Bharatiya Mahila Bank

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Bharatiya Mahila Bank
State ownership
Industry Banking, Financial services
Founded 2013
Headquarters New Delhi, India
Key people
Usha Ananthasubramanian (Chairman & MD)
Products core banking, credit card, consumer banking, corporate banking, finance and insurance, investment banking, mortgage loans, private banking, private equity, wealth management
Owner Government of India
Slogan Empowering Women, Empowering India.
Website www.bmb.co.in

Bharatiya Mahila Bank (Hindi: भारतीय महिला बैंक) (BMB) is an Indian financial services banking company based in New Delhi, India. Former Indian Prime Minister Manmohan Singh inaugurated the system on 19 November 2013 on the occasion of the 96th birth anniversary of former Indian Prime Minister Indira Gandhi.[1] Although initially reported as a bank exclusively for women, the bank allows deposits to flow from everyone, but lending will be predominantly for women. India is the third country in the world to have a bank especially for women, after Pakistan and Tanzania.[2]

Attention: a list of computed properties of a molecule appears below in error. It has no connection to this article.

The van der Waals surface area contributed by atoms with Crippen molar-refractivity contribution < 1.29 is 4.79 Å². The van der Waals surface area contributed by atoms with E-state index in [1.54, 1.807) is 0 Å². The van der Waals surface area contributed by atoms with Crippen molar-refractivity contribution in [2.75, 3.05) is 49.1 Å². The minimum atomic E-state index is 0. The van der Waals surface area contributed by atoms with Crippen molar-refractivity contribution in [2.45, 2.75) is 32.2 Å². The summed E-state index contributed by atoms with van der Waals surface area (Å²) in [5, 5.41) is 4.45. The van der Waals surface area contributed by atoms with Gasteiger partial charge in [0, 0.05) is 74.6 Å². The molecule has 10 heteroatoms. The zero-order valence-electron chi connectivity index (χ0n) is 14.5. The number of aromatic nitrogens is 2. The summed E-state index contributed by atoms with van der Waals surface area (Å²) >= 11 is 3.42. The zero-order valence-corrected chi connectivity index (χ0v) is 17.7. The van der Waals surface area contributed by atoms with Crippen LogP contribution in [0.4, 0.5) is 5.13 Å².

Banking For Women[edit]

In India, only 26% of women have an account with a formal financial institution, compared with 46% of men. That means an account in either a bank, a credit union, a co-operative, post office or a microfinance institution, according to a study by the World Bank.[3] Also, for women, per capita credit is 80 per cent lower than males.[4]

Furthermore, the results of a study using a global dataset covering 350 Microfinance Institutions (MFIs) in 70 countries indicates that more women clients is associated with lower portfolio-at-risk, lower write-offs, and lower credit-loss provisions, ceteris paribus.[5] provision

Objective[edit]

The bank will also place emphasis on funding for skills developments to help in economic activity. Moreover, the products will be designed in a manner to give a slight concession on loan rates to women.[6]

The bank shall also aim to inspire people with entrepreneurial skills and, in conjunction with NGOs, plans to locally mobilize women to train them in vocations like toy-making or driving tractors or mobile repairs, according to Usha Ananthasubramanian (CMD).[7]

One of the other objectives of the bank is to promote asset ownership amongst women customers.[8] Studies have shown that asset ownership amongst women reduces their risk of suffering from domestic violence.[9]

Capital[edit]

The Bank's initial capital consists of Rs 1,000 crores. The government plans to have 25 branches of the said bank by the end of March 2014 and 500 branches by 4th year of operation (2017).

US-based FIS Global, in partnership with Wipro is leading the race for a Rs 1,000-crore contract to provide IT systems at the country’s first women-focussed bank, it is reliably learnt. [10]

Branches[edit]